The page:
In response to this problem, researchers found that the direction of the depletion electric field is consistent with the direction of hole transport, which can accelerate holes to a certain extent and increase the ability of holes to be injected into the active region, as shown in Figure 3(b). Φh ensures that the depletion electric field in the p-AlGaN layer is not shielded by free carriers. So the research team came up with the concept of an electric field memory, in which holes can continuously harvest energy from this depleting electric field.
Fig. 3 (a) The corresponding energy band diagram of the hole supply layer p-AlxGa1-xN/p-GaN heterojunction of the DUV LED device, in which the p-AlxGa1-xN layer has an interfacial depletion region; (b) Schematic diagram of the electric field direction in the depletion region at the interface of the p-AlxGa1-xN layer.
3. p-AlyGa1-yN/p-AlxGa1-xN/p-AlyGa1-yN (x<y) EBL
p-EBL prevents electron leakage and also hinders hole injection into the active region. Figure 4(a) shows that a large number of holes will accumulate at the p-EBL/p-AlGaN interface, and only a few holes with high energy are injected into the active region through the thermal radiation mechanism (i.e. P1).
Inserting a thin layer of low-bandwidth material near the p-AlGaN layer in the EBL is suggested. The accumulation of holes at the p-EBL/p-AlGaN interface is reduced by the in-band tunneling mechanism (i.e. P0), and then the holes are injected into the active region through the thermal radiation mechanism (P2), as shown in Figures 4(b), 4(c).
Fig. 4 (a) energy band diagram of conventional DUV LED device; (b) energy band diagram of DUV LED device with p-AlxGa1-xN/AlyGa1-yN/AlxGa1-xN (x>y) EBL; (c) hole distribution maps of p-EBL and p-AlGaN layers.
4. Increase Polarization Effect on Hole Injection
III-V nitrides have an important physical property, the polarization effect. For the traditional  crystal orientation DUV LED, the polarization effect not only leads to the quantum confinement Stark effect, but also seriously affects the carrier injection efficiency, resulting in the degradation of device performance. However, when the polarization level of the DUV LED device structure was changed as a whole, the performance of the device with the  crystallographic orientation (polarization level greater than 0) was significantly better than that of the [000-1] crystallographic orientation, and the optical output power increased with the polarization level increased and further improved. Figures 5(a) and 5(b) show that under different polarization levels, the distribution of holes in the active region, p-EBL and hole supply layer is quite different.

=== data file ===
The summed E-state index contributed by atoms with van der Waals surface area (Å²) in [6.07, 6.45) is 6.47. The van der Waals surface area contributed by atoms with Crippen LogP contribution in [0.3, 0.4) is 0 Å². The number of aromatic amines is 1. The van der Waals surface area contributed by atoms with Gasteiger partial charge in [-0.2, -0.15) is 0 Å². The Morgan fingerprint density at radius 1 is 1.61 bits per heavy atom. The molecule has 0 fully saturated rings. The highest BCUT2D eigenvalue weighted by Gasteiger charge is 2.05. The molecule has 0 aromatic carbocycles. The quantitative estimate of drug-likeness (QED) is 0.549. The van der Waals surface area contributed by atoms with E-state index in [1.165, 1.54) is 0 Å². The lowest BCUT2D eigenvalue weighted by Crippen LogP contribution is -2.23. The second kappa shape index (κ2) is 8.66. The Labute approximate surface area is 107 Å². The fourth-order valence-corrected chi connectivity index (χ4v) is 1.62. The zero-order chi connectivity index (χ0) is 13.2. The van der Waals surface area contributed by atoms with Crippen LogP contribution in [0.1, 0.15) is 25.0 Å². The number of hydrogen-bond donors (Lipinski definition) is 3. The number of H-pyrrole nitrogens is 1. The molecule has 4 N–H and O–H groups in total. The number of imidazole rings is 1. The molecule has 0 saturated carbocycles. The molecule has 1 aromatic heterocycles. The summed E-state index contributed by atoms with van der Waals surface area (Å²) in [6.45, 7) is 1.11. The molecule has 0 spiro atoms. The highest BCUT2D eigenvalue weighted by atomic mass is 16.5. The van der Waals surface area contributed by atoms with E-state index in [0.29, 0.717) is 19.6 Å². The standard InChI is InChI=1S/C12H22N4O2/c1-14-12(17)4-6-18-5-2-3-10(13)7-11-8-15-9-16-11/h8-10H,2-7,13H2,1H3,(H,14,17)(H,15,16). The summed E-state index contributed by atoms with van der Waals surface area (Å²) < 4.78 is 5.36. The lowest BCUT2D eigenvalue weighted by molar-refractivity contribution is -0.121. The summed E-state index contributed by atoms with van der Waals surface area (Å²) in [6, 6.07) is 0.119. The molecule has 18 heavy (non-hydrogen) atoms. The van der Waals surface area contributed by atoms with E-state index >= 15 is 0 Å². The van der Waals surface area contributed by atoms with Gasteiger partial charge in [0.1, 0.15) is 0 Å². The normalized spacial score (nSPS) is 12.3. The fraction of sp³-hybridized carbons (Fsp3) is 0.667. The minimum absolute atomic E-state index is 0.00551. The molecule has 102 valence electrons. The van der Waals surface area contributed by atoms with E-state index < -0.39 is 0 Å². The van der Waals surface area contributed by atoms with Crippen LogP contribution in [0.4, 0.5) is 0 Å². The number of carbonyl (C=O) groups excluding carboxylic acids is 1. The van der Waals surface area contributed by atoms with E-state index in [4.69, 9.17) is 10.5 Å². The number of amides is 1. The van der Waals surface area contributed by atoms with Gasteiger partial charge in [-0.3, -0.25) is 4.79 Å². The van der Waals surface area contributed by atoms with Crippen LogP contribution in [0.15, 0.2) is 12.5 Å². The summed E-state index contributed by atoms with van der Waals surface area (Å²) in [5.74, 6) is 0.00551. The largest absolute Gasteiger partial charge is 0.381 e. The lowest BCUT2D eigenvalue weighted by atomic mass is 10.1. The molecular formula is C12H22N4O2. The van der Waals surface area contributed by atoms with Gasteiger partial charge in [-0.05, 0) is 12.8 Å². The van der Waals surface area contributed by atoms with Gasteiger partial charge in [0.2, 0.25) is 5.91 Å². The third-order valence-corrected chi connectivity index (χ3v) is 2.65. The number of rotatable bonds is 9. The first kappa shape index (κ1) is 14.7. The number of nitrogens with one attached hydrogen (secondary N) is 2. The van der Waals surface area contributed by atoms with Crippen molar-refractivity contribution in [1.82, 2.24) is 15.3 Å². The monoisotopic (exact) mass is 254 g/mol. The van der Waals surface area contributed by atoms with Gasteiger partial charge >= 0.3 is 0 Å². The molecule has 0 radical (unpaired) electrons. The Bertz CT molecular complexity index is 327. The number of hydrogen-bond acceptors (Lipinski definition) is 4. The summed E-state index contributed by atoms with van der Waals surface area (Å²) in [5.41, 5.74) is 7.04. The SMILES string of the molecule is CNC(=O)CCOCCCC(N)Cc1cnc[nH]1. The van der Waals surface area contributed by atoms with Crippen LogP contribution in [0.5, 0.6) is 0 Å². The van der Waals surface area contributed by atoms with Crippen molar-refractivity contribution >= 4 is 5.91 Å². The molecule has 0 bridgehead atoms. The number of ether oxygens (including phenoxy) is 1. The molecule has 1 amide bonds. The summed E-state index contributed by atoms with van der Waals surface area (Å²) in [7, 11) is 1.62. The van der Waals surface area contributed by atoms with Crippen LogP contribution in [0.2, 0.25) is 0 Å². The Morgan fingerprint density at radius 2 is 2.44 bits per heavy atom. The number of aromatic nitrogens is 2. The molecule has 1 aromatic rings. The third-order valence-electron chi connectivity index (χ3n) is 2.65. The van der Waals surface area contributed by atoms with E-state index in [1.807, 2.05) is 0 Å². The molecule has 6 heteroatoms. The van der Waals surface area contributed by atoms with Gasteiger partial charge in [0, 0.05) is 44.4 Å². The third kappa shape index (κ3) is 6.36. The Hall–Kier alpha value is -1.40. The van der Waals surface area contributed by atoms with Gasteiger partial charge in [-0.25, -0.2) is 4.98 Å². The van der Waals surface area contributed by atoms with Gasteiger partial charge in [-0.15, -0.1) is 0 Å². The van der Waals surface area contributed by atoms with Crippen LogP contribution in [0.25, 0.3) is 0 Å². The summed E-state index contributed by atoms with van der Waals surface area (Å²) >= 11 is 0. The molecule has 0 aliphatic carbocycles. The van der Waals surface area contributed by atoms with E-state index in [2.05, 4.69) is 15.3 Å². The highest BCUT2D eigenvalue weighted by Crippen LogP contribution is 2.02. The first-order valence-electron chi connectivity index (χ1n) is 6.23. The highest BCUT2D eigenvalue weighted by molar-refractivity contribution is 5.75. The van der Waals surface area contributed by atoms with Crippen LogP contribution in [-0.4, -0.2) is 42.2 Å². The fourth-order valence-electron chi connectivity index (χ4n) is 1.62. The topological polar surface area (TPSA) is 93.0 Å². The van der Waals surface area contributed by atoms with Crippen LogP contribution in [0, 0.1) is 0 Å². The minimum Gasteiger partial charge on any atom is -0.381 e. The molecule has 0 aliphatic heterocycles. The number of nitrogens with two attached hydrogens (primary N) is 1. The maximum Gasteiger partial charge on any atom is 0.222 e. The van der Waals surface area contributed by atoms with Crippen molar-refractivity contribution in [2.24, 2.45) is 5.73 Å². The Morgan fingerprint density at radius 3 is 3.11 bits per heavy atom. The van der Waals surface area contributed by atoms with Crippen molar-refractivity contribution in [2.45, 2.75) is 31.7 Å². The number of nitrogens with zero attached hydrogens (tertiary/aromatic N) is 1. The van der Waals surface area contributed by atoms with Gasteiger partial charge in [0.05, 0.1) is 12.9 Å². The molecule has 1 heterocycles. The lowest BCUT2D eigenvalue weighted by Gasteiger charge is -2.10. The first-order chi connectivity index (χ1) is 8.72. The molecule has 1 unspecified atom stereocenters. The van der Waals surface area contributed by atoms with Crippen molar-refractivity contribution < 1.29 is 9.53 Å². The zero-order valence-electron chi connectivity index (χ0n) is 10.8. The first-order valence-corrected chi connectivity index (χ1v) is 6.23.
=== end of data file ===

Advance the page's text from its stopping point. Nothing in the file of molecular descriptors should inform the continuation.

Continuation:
This phenomenon is studied, and it is found that increasing the polarization level at the p-EBL/p-AlGaN/p-GaN interface increases the energy of holes on the one hand, and weakens the barrier height of p-EBL to holes on the other hand, thereby improving the hole injection efficiency and improving the device performance of the DUV LED.
Fig. 5 when the injection current is 35mA, (a) the relationship between the optical output power and the polarization level of the DUV LED device; (b) distribution of holes in quantum wells, p-AlGaN layers and p-GaN layers at different polarization levels
5. Increasing AlN Composition of Quantum Barrier Improves Hole Injection
It’s also found that the last quantum barrier and the polarized charge at the p-EBL interface have important effects on the hole injection efficiency. When the quantum barrier composition is appropriately increased (E3>E2>E1), the electron concentration in the quantum well increases significantly, which is mainly because the quantum barrier’s ability to bind electrons is enhanced. Similarly, the blocking effect of the quantum barrier on holes will also be significantly enhanced, which is theoretically unfavorable for the injection of holes. But the research result shows that the holes increase with the increase of the quantum barrier composition. This is because with the increase of AlN composition in the quantum barrier, the polarization mismatch between the last quantum barrier and p-EBL decreases, which weakens the blocking ability of p-EBL to holes, thereby improving the active region, see figure 6(c).
Fig. 6 (c) Schematic diagram of energy band of UVA LED device
In addition to seeking breakthroughs in epitaxial growth technology, understanding the internal physical mechanism of DUV LEDs will help researchers in the field to better understand DUV LEDs and improve the performance of DUV LED devices.